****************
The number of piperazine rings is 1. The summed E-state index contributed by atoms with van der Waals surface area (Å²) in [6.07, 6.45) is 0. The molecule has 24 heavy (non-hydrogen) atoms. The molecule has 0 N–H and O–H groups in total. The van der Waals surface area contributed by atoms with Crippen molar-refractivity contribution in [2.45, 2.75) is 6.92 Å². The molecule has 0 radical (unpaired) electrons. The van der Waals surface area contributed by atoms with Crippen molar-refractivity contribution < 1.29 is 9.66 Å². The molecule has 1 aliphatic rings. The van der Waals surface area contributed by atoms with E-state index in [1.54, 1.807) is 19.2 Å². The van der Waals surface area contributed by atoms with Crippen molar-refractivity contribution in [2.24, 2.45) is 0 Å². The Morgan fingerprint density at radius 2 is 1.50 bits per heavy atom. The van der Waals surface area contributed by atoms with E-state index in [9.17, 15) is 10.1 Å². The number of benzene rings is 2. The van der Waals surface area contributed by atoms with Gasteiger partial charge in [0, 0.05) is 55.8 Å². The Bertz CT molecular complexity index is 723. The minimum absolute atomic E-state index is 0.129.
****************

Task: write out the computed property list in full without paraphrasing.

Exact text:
The number of piperazine rings is 1. The summed E-state index contributed by atoms with van der Waals surface area (Å²) in [6.07, 6.45) is 0. The molecule has 24 heavy (non-hydrogen) atoms. The molecule has 0 N–H and O–H groups in total. The van der Waals surface area contributed by atoms with Crippen molar-refractivity contribution in [2.45, 2.75) is 6.92 Å². The molecule has 0 radical (unpaired) electrons. The van der Waals surface area contributed by atoms with Crippen molar-refractivity contribution < 1.29 is 9.66 Å². The molecule has 1 aliphatic rings. The van der Waals surface area contributed by atoms with E-state index in [1.54, 1.807) is 19.2 Å². The van der Waals surface area contributed by atoms with Crippen molar-refractivity contribution in [2.24, 2.45) is 0 Å². The Morgan fingerprint density at radius 2 is 1.50 bits per heavy atom. The van der Waals surface area contributed by atoms with E-state index in [9.17, 15) is 10.1 Å². The number of benzene rings is 2. The van der Waals surface area contributed by atoms with Gasteiger partial charge in [0, 0.05) is 55.8 Å². The Bertz CT molecular complexity index is 723. The minimum absolute atomic E-state index is 0.129.